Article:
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Applied Behavioral Analysis for Aspergers Kids

"As I am researching Autism Spectrum Disorders, I hear a lot about ABA therapy for children with Aspergers. What is ABA exactly, and is it something I should look into for my Aspie."

It is often difficult to understand why a child with Aspergers or High-Functioning Autism behaves the way he does. However, there is a reason for his behavior, and applied behavior analysis helps us understand the behavior and determine a method of support for the child so that he no longer needs the behavior to meet his needs.

Using Applied Behavior Analysis, you can determine the antecedents to behavior, identify the behavior, and identify the consequence for the behavior, or what is currently maintaining the behavior. Using this process, you can determine alternative behaviors that are more appropriate, yet will meet your child's needs, without displaying the inappropriate behavior. This aids parents in understanding their child better and helps outline a method to change his behavior.

ABA treatment can include any of several established teaching tools:

1.    discrete trial training
2.    fluency building
3.    incidental teaching
4.    pivotal response training
5.    verbal behavior

In discrete trial training, an ABA therapist gives a clear instruction about a desired behavior (e.g., “Pick up the green toy.”). If the youngster responds correctly, then the behavior is reinforced (e.g., “Good job! Have a sticker.”). If the youngster doesn’t respond correctly, the therapist gives a gentle prompt (e.g., places the youngster’s hand over the green toy). The hope is that the youngster will eventually learn to generalize the correct response.

In fluency building, the therapist helps the youngster build up a complex behavior by teaching each element of that behavior until it is automatic or "fluent," using the ABA approach of behavioral observation, reinforcement, and prompting. Then, the more complex behavior can be built from each of these fluent elements.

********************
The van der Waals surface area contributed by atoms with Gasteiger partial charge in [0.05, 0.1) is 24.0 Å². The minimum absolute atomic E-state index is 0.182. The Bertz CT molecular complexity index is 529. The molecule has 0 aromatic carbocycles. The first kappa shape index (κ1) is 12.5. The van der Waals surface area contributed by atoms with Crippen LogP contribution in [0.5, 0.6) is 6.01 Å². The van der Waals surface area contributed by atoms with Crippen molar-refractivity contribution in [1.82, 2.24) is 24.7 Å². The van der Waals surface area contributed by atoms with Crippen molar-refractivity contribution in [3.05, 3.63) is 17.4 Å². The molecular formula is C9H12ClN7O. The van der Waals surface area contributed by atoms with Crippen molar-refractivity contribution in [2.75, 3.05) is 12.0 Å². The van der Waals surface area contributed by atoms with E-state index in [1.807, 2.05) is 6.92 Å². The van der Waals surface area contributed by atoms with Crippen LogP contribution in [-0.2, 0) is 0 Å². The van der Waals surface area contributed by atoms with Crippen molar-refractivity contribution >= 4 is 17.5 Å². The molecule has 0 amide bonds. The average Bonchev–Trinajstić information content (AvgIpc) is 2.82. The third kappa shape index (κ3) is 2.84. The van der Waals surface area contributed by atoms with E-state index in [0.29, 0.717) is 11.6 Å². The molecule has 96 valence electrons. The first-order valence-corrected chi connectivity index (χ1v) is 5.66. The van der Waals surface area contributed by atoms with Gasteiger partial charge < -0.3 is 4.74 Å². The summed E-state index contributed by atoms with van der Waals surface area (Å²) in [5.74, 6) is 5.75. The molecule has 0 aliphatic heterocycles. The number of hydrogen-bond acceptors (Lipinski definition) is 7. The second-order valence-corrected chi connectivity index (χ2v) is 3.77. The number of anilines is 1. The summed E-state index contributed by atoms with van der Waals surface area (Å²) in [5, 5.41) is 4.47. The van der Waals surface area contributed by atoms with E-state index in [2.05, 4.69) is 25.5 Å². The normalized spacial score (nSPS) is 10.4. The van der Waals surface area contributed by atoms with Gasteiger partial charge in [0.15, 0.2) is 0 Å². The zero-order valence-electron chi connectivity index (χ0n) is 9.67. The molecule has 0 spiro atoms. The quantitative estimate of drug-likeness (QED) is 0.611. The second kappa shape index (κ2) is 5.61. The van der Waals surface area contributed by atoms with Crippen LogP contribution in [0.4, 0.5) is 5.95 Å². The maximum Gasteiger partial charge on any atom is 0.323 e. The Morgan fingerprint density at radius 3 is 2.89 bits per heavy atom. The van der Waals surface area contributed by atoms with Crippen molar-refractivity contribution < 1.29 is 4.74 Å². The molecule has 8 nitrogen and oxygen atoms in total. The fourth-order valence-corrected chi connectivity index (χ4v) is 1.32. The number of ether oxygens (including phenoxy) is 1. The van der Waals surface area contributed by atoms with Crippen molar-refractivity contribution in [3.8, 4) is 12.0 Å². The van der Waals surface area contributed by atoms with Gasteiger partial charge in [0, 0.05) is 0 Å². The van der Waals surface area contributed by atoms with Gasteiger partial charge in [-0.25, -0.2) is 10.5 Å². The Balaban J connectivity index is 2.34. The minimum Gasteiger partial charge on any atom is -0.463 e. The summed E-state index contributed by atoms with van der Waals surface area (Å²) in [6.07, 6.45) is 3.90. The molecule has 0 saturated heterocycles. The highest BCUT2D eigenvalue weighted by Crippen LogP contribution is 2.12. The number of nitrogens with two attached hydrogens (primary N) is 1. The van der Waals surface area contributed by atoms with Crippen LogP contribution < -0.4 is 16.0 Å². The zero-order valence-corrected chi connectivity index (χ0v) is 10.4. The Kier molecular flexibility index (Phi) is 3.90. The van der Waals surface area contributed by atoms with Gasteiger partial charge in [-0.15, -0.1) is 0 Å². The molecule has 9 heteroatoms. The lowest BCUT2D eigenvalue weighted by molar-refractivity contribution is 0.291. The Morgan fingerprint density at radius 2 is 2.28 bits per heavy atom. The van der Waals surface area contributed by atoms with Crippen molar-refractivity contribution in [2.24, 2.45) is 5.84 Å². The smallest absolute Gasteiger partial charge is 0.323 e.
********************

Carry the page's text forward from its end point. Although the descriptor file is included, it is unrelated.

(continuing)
Incidental teaching uses the same ideas as discrete trial training, except the goal is to teach behaviors and concepts throughout a youngster’s day-to-day experience, rather than focusing on a specific behavior.

Pivotal response training uses ABA techniques to target crucial skills that are important for many other skills. Thus, if the youngster improves on one of these pivotal skills, improvements are seen in a wide variety of behaviors that were not specifically trained. The idea is that this approach can help the youngster generalize behaviors from a therapeutic setting to everyday settings.

Lastly, an ABA-related approach for teaching language and communication is called verbal behavior or VB for short. In VB, the therapist analyzes the youngster’s language skills, then teaches and reinforces more useful and complex language skills.

Social and behavioral skills can be taught, even to profoundly autistic kids, through the ABA method. Many - if not most – young people who receive ABA training learn to behave appropriately at least some of the time, and some even lose their Aspergers diagnosis after a few years of intensive therapy.


Anonymous said...

There are so many social issues with AS kids.

Some kids with AS have high levels of social anxiety. So the
first and foremost the issue is to keep the
child in social situations at some level. They need to
be encouraged to stay in social situations.

Some AS kids are so obsessive that socializing is difficult
to sustain for any length of time, so having therapist
faciliated conversation skills with another student on a
broad range of topics is really so helpful.
They need short structured opportunities often. And then
time to themselves to retreat.

From that the therapist and parent can determine what is
the difficulties. AS kids often don't need a script to talk,
but they do need to script and practice keeping a conversation
flowing and not becoming a lecture.

Another area of socializing that is difficult for AS
kids is having a social perspective. They don't gossip
about each other the way other kids do to learn about
each other. So Mom has to step in and talk about the other
kids personalities and how to cope with them. Typical
kids see social situations and remember what works
and what doesn't. AS kids need this explained very
concretely. Kids have to learn though how to deal with
difficult social situations and not avoid them. It is part
of work life and school life. This just is not taught
in a social skills class or ABA. But to be mainstreamed